Did you know that if you swam from a point south of India to Indonesia you would be swimming 200 metres uphill?
Did you know that the Ecuadorean peak Chimborazo is two kilometres higher that Mount Everest if measured from the centre of the earth?
Those are not the only issues with sea level. When the Swiss and the Germans built a bridge at the border at Laufenberg, the Germans calibrated the height to a benchmark in Amsterdam, while the Swiss used one in Marseilles. They knew there was 27cm difference, but they added where they should have subtracted and met with a yawning gap of 54cm! Continue reading The sea is anything but level
The innovative LiquidPiston engine, mentioned by BilB, is targetting a global market worth $460 billion. It has a power to weight ratio more than ten times better than a regular engine:
The big bruiser on the left puts out 35 HP, the one on the right 40 HP. Continue reading Climate clippings 198
It has emerged that Donald Trump was from youth a regular church-goer and an enormous admirer of his pastor, one Norman Vincent Peale, whose 1952 book The Power of Positive Thinking was translated into 15 languages, remained on the New York Times best-seller list for 186 weeks and sold 5 million copies.
Peale’s son is not so keen on Trump, but Trump is very keen on himself. His biographer says Peale’s influence is the source of Trump’s boundless self-confidence, and is the key to his persona, along with his father’s modus operandi and interest in branding.
Trump’s “America first” meme presented as somewhat isolationist. What has emerged in his recent speech to the joint houses of Congress, is that Trump has in fact embraced American exceptionalism, the notion that America has a special role in the world to lead the all peoples and countries to the sunny uplands of peace, justice and freedom. Trump is going to save the world. Continue reading What is Trump up to?
1. Mining invades the ABC
This report gives a factual account of four appointments, two each to the ABC and SBS boards, recently announced by the Government.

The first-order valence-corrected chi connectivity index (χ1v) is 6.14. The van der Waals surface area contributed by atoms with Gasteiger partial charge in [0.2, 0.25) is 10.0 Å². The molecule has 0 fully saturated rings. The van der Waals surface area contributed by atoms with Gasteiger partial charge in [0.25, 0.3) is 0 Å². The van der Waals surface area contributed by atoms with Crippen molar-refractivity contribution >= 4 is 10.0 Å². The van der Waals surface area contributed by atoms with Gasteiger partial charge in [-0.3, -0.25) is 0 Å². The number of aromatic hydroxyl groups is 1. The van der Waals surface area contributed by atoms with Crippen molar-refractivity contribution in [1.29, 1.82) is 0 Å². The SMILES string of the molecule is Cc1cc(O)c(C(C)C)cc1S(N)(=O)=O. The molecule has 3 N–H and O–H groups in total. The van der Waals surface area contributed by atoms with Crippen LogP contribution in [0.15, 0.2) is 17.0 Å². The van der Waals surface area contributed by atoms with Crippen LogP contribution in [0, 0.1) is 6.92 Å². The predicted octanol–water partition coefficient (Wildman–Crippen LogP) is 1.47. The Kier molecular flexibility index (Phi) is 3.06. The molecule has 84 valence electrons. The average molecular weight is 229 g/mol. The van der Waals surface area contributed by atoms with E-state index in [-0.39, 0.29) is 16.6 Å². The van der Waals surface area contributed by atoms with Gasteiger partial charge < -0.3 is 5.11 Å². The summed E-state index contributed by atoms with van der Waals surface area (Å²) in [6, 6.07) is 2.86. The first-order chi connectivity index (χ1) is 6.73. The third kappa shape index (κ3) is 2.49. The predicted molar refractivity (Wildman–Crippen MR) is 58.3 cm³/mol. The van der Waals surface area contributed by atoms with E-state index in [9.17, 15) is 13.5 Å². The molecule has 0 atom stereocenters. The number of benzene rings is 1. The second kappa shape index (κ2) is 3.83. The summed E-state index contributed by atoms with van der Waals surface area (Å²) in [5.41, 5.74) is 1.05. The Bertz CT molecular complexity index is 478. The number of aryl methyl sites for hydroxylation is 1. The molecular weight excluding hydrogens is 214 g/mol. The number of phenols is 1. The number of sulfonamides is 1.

The one that raised eyebrows is Vanessa Guthrie who chairs the Minerals Council of Australia and was formerly CEO of Toro Energy. She is also the deputy chair of the Western Australia Cricket Association and an independent director of the Murlpirrmurra Connection.
She’s a woman and from WA, but there is little doubt the appointment has ideological intent. Continue reading Saturday salon 4/3
Peter van Onselen, a university professor who also goes under the title of ‘Contributing editor’ at The Australian, told us last Monday that a group of Liberal MPs had tried to bring Malcolm Turnbull down (paywalled):
A group of conservative Liberal MPs calling themselves “the deplorables” held regular phone hook-ups after last year’s close election result to co-ordinate a strategy to attack Malcolm Turnbull on several policy fronts and to get Tony Abbott back into cabinet.
The hook-ups throughout the second half of last year were instigated by Mr Abbott and Eric Abetz via calendar invites and group texts, with the pair chairing meetings that included directives to junior MPs to use the media to pressure the Turnbull government on issues such as Safe Schools and amending section 18C of the Racial Discrimination Act.
Continue reading Will Barnaby Joyce save Malcolm Turnbull?
1. Global plan to save 10 per cent of coral reefs
A world-wide plane is being hatched a global plan says only 10 pc of coral reefs to save 10 per cent of coral reefs. The stark fact is that: